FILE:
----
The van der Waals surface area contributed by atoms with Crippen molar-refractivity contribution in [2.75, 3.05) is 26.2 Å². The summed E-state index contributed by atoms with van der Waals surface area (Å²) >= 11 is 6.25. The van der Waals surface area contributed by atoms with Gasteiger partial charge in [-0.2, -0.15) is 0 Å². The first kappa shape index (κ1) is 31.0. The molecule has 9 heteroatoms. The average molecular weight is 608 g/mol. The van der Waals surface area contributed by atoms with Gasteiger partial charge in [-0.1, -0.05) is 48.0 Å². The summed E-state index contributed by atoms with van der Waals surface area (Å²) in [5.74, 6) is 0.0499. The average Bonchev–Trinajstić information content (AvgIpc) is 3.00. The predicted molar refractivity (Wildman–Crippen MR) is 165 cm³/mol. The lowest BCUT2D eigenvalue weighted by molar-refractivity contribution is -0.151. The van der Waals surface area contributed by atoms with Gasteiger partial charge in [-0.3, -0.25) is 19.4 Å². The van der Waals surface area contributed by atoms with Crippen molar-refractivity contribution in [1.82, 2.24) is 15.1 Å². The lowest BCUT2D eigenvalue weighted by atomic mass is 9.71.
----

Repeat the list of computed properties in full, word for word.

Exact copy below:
The van der Waals surface area contributed by atoms with Crippen molar-refractivity contribution in [2.75, 3.05) is 26.2 Å². The summed E-state index contributed by atoms with van der Waals surface area (Å²) >= 11 is 6.25. The van der Waals surface area contributed by atoms with Gasteiger partial charge in [-0.2, -0.15) is 0 Å². The first kappa shape index (κ1) is 31.0. The molecule has 9 heteroatoms. The average molecular weight is 608 g/mol. The van der Waals surface area contributed by atoms with Gasteiger partial charge in [-0.1, -0.05) is 48.0 Å². The summed E-state index contributed by atoms with van der Waals surface area (Å²) in [5.74, 6) is 0.0499. The average Bonchev–Trinajstić information content (AvgIpc) is 3.00. The predicted molar refractivity (Wildman–Crippen MR) is 165 cm³/mol. The lowest BCUT2D eigenvalue weighted by molar-refractivity contribution is -0.151. The van der Waals surface area contributed by atoms with Gasteiger partial charge in [-0.3, -0.25) is 19.4 Å². The van der Waals surface area contributed by atoms with Crippen molar-refractivity contribution in [1.82, 2.24) is 15.1 Å². The lowest BCUT2D eigenvalue weighted by atomic mass is 9.71.